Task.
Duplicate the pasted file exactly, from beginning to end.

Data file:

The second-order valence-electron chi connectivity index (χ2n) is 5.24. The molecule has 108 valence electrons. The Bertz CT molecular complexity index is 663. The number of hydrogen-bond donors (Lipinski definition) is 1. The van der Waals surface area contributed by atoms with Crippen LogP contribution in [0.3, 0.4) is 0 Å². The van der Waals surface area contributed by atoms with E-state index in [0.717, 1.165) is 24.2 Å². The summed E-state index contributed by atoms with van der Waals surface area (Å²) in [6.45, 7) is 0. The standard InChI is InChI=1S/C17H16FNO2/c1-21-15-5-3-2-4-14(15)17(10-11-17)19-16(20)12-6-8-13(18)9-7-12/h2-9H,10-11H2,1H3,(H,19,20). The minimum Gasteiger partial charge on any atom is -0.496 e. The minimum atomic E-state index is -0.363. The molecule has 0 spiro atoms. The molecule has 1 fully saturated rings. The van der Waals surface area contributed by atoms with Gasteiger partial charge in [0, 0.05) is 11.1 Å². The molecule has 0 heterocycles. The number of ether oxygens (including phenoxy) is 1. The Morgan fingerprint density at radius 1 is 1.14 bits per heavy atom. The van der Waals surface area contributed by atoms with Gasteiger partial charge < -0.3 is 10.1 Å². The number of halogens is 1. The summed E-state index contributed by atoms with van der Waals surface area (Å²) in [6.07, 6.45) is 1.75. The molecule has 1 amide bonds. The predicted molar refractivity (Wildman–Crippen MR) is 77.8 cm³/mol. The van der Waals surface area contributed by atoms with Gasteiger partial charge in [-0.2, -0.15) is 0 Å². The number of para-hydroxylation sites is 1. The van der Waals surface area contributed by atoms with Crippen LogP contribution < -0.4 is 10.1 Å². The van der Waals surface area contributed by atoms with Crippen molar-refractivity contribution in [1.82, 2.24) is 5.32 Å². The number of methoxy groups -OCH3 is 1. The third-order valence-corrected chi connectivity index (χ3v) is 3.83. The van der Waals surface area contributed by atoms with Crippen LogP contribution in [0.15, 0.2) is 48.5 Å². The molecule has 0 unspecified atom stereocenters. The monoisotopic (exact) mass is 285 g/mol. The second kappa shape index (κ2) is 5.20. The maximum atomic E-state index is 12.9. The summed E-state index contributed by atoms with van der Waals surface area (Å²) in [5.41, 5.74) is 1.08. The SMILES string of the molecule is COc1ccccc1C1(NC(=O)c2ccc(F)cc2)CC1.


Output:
The second-order valence-electron chi connectivity index (χ2n) is 5.24. The molecule has 108 valence electrons. The Bertz CT molecular complexity index is 663. The number of hydrogen-bond donors (Lipinski definition) is 1. The van der Waals surface area contributed by atoms with Crippen LogP contribution in [0.3, 0.4) is 0 Å². The van der Waals surface area contributed by atoms with E-state index in [0.717, 1.165) is 24.2 Å². The summed E-state index contributed by atoms with van der Waals surface area (Å²) in [6.45, 7) is 0. The standard InChI is InChI=1S/C17H16FNO2/c1-21-15-5-3-2-4-14(15)17(10-11-17)19-16(20)12-6-8-13(18)9-7-12/h2-9H,10-11H2,1H3,(H,19,20). The minimum Gasteiger partial charge on any atom is -0.496 e. The minimum atomic E-state index is -0.363. The molecule has 0 spiro atoms. The molecule has 1 fully saturated rings. The van der Waals surface area contributed by atoms with Gasteiger partial charge in [0, 0.05) is 11.1 Å². The molecule has 0 heterocycles. The number of ether oxygens (including phenoxy) is 1. The Morgan fingerprint density at radius 1 is 1.14 bits per heavy atom. The van der Waals surface area contributed by atoms with Gasteiger partial charge < -0.3 is 10.1 Å². The number of halogens is 1. The summed E-state index contributed by atoms with van der Waals surface area (Å²) in [6.07, 6.45) is 1.75. The molecule has 1 amide bonds. The predicted molar refractivity (Wildman–Crippen MR) is 77.8 cm³/mol. The van der Waals surface area contributed by atoms with Gasteiger partial charge in [-0.2, -0.15) is 0 Å². The number of para-hydroxylation sites is 1. The van der Waals surface area contributed by atoms with Crippen LogP contribution < -0.4 is 10.1 Å². The van der Waals surface area contributed by atoms with Crippen molar-refractivity contribution in [1.82, 2.24) is 5.32 Å². The number of methoxy groups -OCH3 is 1. The third-order valence-corrected chi connectivity index (χ3v) is 3.83. The van der Waals surface area contributed by atoms with Crippen LogP contribution in [0.15, 0.2) is 48.5 Å². The molecule has 0 unspecified atom stereocenters. The monoisotopic (exact) mass is 285 g/mol. The second kappa shape index (κ2) is 5.20. The maximum atomic E-state index is 12.9. The summed E-state index contributed by atoms with van der Waals surface area (Å²) in [5.41, 5.74) is 1.08. The SMILES string of the molecule is COc1ccccc1C1(NC(=O)c2ccc(F)cc2)CC1.